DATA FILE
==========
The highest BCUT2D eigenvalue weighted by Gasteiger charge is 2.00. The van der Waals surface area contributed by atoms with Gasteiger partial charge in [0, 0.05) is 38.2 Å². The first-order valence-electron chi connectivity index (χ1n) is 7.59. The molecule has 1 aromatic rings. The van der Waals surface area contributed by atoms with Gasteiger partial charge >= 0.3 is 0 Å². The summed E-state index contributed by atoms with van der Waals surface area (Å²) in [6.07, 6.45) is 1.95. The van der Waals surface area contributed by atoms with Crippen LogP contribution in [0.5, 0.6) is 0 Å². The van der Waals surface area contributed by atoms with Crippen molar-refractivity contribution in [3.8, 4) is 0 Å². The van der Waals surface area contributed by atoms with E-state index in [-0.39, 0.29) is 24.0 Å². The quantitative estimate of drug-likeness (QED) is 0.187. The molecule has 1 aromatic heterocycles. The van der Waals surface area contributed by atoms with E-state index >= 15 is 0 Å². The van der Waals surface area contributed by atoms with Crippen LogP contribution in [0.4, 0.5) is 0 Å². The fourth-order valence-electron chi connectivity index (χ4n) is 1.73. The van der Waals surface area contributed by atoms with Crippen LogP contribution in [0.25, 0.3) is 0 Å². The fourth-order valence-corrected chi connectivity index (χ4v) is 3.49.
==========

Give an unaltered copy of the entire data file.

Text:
The highest BCUT2D eigenvalue weighted by Gasteiger charge is 2.00. The van der Waals surface area contributed by atoms with Gasteiger partial charge in [0, 0.05) is 38.2 Å². The first-order valence-electron chi connectivity index (χ1n) is 7.59. The molecule has 1 aromatic rings. The van der Waals surface area contributed by atoms with Gasteiger partial charge >= 0.3 is 0 Å². The summed E-state index contributed by atoms with van der Waals surface area (Å²) in [6.07, 6.45) is 1.95. The van der Waals surface area contributed by atoms with Crippen LogP contribution in [0.5, 0.6) is 0 Å². The van der Waals surface area contributed by atoms with Crippen molar-refractivity contribution in [3.8, 4) is 0 Å². The van der Waals surface area contributed by atoms with E-state index in [-0.39, 0.29) is 24.0 Å². The quantitative estimate of drug-likeness (QED) is 0.187. The molecule has 1 aromatic heterocycles. The van der Waals surface area contributed by atoms with E-state index >= 15 is 0 Å². The van der Waals surface area contributed by atoms with Crippen LogP contribution in [0.4, 0.5) is 0 Å². The fourth-order valence-electron chi connectivity index (χ4n) is 1.73. The van der Waals surface area contributed by atoms with Crippen LogP contribution in [0.25, 0.3) is 0 Å². The fourth-order valence-corrected chi connectivity index (χ4v) is 3.49.